“We are certainly looking forward to it and hopefully it’ll be a successful election,” Crosby said.
Although Crosby is staying positive about the special election, he knows there are people who don’t agree with it.
“I don’t get on Facebook, but I hear there are a few people hounding us on Facebook. These are the same people that don’t like us anyway and they’re against everything,” Crosby said. “We’ve been out answering all of these questions and so far, we’ve had a pretty good response. Now, what that means in the long run… it depends on who gets out and votes.”
Mike McEachern, vice mayor and Council member for Ward 4, used some of his time for Council discussion as a chance to encourage people to get out and vote on March 7.
“I’m encouraging everyone to get out and vote, for or against. It’s important that we, as a community, come together and decide where we’re going long term. Looking at our future, I think it’s really important,” McEachern said.
Richard Russell, Council member for Ward 1, also encouraged people to vote.
“Don’t complain about it unless you get out and vote yourself,” Russell said.
The mayor followed pursuit, using most of his time to discuss the election.
“As the other gentleman have mentioned, on March 7 we have an opportunity for our community. An opportunity that brings, in my mind, three or four different opportunities,” Alberts said. “First of all, it’s a great opportunity for our families, for our children, for people to have some facilities that are indicative of this community. We are a first rate community and we deserve a first rate facility for our children, our grandchildren, our family members and our friends to play on. We have that opportunity.
“What goes along with that opportunity is we have the opportunity for economic impact. I believe that as you will see the Frisco Road area grow, that pot hole-covered mile of whatever you want to call it now will be four lane curb and gutter. I’m anxious and hopeful that land will start to develop, and the key that starts this thing probably is the exchange, but the catalyst to move it forward is probably this park because over time, that park will bring people to our community and they will support the business that grows along Frisco Road.”
Alberts said he’s seen signs in citizens’ yards that say “Vote no,” but he doesn’t understand why anyone would vote no.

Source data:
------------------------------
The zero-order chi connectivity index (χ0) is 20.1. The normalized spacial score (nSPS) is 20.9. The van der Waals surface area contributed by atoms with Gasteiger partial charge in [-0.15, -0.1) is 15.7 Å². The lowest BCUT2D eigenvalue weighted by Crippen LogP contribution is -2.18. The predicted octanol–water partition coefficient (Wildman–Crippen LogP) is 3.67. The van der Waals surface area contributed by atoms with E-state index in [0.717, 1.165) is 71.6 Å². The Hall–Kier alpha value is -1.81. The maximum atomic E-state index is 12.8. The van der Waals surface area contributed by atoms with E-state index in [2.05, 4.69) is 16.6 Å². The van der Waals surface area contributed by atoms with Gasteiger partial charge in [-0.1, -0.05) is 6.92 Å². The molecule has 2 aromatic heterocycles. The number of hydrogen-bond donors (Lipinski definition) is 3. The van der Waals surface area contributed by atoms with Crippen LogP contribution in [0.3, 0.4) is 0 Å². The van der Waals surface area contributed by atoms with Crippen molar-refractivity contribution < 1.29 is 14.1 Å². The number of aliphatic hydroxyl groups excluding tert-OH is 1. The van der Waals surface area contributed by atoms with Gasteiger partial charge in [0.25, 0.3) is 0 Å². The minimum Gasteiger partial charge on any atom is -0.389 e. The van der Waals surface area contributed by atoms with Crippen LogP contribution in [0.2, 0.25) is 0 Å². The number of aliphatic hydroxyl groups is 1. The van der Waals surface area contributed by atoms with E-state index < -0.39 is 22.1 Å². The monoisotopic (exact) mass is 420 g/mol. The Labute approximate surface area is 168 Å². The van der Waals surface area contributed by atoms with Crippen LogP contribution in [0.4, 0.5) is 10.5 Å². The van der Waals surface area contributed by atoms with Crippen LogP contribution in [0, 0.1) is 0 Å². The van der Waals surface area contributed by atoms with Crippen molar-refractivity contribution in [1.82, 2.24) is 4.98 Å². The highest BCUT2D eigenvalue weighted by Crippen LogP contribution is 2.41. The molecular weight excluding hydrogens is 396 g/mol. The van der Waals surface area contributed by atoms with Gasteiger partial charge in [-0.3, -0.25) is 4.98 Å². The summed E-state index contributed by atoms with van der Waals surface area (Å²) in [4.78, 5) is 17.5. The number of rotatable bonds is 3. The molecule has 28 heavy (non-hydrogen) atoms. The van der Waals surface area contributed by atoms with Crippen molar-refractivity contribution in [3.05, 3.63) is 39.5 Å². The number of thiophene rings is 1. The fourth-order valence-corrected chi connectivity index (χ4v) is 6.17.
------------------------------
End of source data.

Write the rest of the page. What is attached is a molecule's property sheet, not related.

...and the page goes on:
“There’s a lot of reasons to vote no on a lot of things, but if there’s a reason to vote no, it’s not on this thing because the benefit is not just the children. It’s not just to the old people. It’s not just to the young people, the middle-aged people, it’s to the entire community. The entire community will benefit from this opportunity that we have,” he said. “One issue is about the cost. There’s a lot of information. If you need the information, please seek out a reliable source. There’s some sources on the internet. They’re just wrong. The information that they pass out is wrong.”
If anyone needs more information on the sports park or the GO bond, visit the city manager’s office located at Yukon City Hall, 500 W. Main St., or call 350-3939.


  1. Amanda Sapcutt on February 27, 2017 at 10:33 pm

    What happened to not raising taxes to build this park? Just a year ago it was promised that there would be no tax increases but clearly that’s no longer the case to help pay for the Bonds. This is unacceptable. There’s a better way to improve our fields and draw people in to Yukon. Putting on the backs of taxpayers and claiming that it will only benefit Yukon is not fiscally responsible.

  2. Shaun Mach on March 2, 2017 at 6:28 pm

    Love how Yukon cuts education funding to the bone, won’t allow new businesses to build where Yukon can collect taxes, but by god when our uneducated children work at Walmart they can brag about the nice soccer fields they played on.

  3. Bryan harter on March 7, 2017 at 7:07 am

    The city manager misplaced millions of dollars, now yukon wants tax payers to pay for it??

  4. Trisha Huffhines on March 7, 2017 at 3:13 pm

    Calling taxpayers who oppose this bond “haters” is insulting. Burdening taxpayers with this increase to go for extraneous items when clearly more money should be sent toward our education system is ridiculous – especially after the “missing funds” debacle.